help those who are stranded and destitute. EVERY TIME that I have offered to
call the police to get them help, they have refused that offer. Many have
resorted to calling me the most unchristian names imaginable. They tell me that
I have no compassion; that I am turning a blind eye to their plight. I have helped the truly helpless by buying them an airline ticket or driving
hundreds of miles out of the way to get them safely home, but all to often,
those who have their hands out prey on the goodness of good people.
This is a needed truth that needs to be repeated over and over. My
father-in-law, many decades ago, was a room mate with a 'homeless'
person. He would dress up every day, in his homeless clothes and leave for work.
My father-in-law did as well. He worked for a Candy Company as a an
accountant. He paid his taxes, and SS.His room mate made equal if not more
working his 'corner', not accountable to anyone but himself.
If you want more bad behavior all you have to do is reward it. I totally agree
with this writer. When I moved from Utah to San Diego back in 2004, I saw very
little begging here in Utah. Most of it was downtown SLC. It was all over the
place in San Diego including the off-ramps and center dividers at stop lights of
some streets. When I returned to Utah in 2007 I was surprised to see begging
every where including the off ramps. While in California I decided
to never give money to panhandlers, but I have given meals. I prefer to give
much more to organizations that actually help the down and out. My personal
preference is the Food and Care Coalition in Provo. Anyone can get a meal there,
even the panhandlers that work University Avenue just two blocks away. By
donating to the Food And Care Coalition I feel no responsibility or guilt for
not giving money to panhandlers which does nothing but increase the problem.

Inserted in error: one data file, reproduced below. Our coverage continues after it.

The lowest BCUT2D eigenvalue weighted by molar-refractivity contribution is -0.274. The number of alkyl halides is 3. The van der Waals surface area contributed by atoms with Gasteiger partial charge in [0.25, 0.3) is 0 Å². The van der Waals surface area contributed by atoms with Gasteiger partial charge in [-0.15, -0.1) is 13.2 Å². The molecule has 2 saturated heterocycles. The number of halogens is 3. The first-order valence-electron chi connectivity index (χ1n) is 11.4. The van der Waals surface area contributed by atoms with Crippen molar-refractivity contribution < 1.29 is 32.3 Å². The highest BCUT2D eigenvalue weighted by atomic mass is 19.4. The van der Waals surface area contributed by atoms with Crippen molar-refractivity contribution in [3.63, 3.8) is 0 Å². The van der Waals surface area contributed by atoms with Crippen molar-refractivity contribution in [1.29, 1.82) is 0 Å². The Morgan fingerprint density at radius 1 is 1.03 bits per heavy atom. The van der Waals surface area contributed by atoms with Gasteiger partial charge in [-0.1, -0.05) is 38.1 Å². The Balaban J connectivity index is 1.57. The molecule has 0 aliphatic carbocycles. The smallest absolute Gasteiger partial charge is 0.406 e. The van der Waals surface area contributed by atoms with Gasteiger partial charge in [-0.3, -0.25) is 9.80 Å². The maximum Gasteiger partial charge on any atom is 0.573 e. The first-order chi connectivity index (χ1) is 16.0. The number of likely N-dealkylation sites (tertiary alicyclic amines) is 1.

Why not do both? Give a buck to the panhandler, and donate to your favorite
charity that helps the poor. In fact, why not let your legislator know that
there are homeless people on the streets who need help? Who am I to
judge that the panhandler is or is not worthy of aid?
Good "My View" piece. There are some legitimate homeless and hungry
panhandlers out there, but you need to get to know them before you can be sure.
I found one and helped him get a job, and he could tell me which of the downtown
SLC panhandlers were legit and which were there because it was their
"job." Good advice to give donations to legitimate agencies that provide
direct help to the really needy.
Thid Barker, you have taken a constructive discussion to the gutter.
I like to give money to the institutions that help the poor and the panhandlers.
It doesn't cost much and I don't see a need to judge them.
The DN should've done something to help this writer. Pleeze.
Liberals need two things in order to survive and advance their socialist
agendas:#1: Victims#2: Your guilt.
If someone is so downtrodden, and beleaguered that they will approach me and ask
for money I will often give them a buck.It is good to have tangible,
visible evidence of the poor among us, even if we find it distasteful to have
come in contact with them!
"The truly poor, homeless, and hungry here in America often lack the skills
necessary to make a living panhandling."______________________________I wouldn't know about that. If
it's true, I might make a bundle giving seminars on the art of panhandling.
I have adopted the same strategy as Clark. In fact, whenever I encounter
someone begging for a handout I've taken to giving them a card with the
contact information for the aid societies to which I contribute just to be sure
they know I care.
This was a rather helpful article. I tend to want to give to people who ask on
the street directly, but I always hesitate with the worry that they'll
misuse the money, or that the money will only go toward something that gets them
by a little longer without going toward a means of sustaining them. I'd
never considered simply giving to community institutions such as kitchens or
shelters, who I can better trust to make good and effective use of the money.